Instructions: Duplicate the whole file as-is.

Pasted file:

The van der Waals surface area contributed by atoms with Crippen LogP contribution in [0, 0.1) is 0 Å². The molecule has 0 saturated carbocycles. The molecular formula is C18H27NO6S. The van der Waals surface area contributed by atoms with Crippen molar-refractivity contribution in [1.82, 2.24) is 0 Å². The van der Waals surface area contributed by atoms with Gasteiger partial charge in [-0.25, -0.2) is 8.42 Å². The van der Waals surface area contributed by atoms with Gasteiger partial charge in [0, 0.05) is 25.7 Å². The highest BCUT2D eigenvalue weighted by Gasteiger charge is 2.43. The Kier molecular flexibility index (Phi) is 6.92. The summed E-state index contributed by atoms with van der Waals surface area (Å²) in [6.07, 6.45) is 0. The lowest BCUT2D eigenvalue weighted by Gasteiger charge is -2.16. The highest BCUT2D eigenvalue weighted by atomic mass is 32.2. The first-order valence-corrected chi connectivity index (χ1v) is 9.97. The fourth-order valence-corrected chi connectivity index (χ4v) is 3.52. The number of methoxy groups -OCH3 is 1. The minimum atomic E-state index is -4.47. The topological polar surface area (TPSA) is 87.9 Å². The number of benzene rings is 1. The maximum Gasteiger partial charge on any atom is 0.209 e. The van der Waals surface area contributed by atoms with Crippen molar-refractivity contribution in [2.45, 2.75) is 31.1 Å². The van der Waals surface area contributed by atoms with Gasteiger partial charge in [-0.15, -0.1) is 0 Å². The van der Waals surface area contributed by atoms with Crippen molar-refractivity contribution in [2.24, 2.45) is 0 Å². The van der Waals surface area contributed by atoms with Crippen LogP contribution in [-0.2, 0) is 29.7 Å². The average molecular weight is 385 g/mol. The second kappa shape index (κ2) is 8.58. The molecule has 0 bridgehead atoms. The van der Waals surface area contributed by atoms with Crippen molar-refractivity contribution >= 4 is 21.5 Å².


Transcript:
The van der Waals surface area contributed by atoms with Crippen LogP contribution in [0, 0.1) is 0 Å². The molecule has 0 saturated carbocycles. The molecular formula is C18H27NO6S. The van der Waals surface area contributed by atoms with Crippen molar-refractivity contribution in [1.82, 2.24) is 0 Å². The van der Waals surface area contributed by atoms with Gasteiger partial charge in [-0.25, -0.2) is 8.42 Å². The van der Waals surface area contributed by atoms with Gasteiger partial charge in [0, 0.05) is 25.7 Å². The highest BCUT2D eigenvalue weighted by Gasteiger charge is 2.43. The Kier molecular flexibility index (Phi) is 6.92. The summed E-state index contributed by atoms with van der Waals surface area (Å²) in [6.07, 6.45) is 0. The lowest BCUT2D eigenvalue weighted by Gasteiger charge is -2.16. The highest BCUT2D eigenvalue weighted by atomic mass is 32.2. The first-order valence-corrected chi connectivity index (χ1v) is 9.97. The fourth-order valence-corrected chi connectivity index (χ4v) is 3.52. The number of methoxy groups -OCH3 is 1. The minimum atomic E-state index is -4.47. The topological polar surface area (TPSA) is 87.9 Å². The number of benzene rings is 1. The maximum Gasteiger partial charge on any atom is 0.209 e. The van der Waals surface area contributed by atoms with Crippen molar-refractivity contribution in [2.45, 2.75) is 31.1 Å². The van der Waals surface area contributed by atoms with Gasteiger partial charge in [-0.15, -0.1) is 0 Å². The van der Waals surface area contributed by atoms with Crippen molar-refractivity contribution in [2.24, 2.45) is 0 Å². The van der Waals surface area contributed by atoms with Crippen LogP contribution in [-0.2, 0) is 29.7 Å². The average molecular weight is 385 g/mol. The second kappa shape index (κ2) is 8.58. The molecule has 0 bridgehead atoms. The van der Waals surface area contributed by atoms with Crippen molar-refractivity contribution >= 4 is 21.5 Å².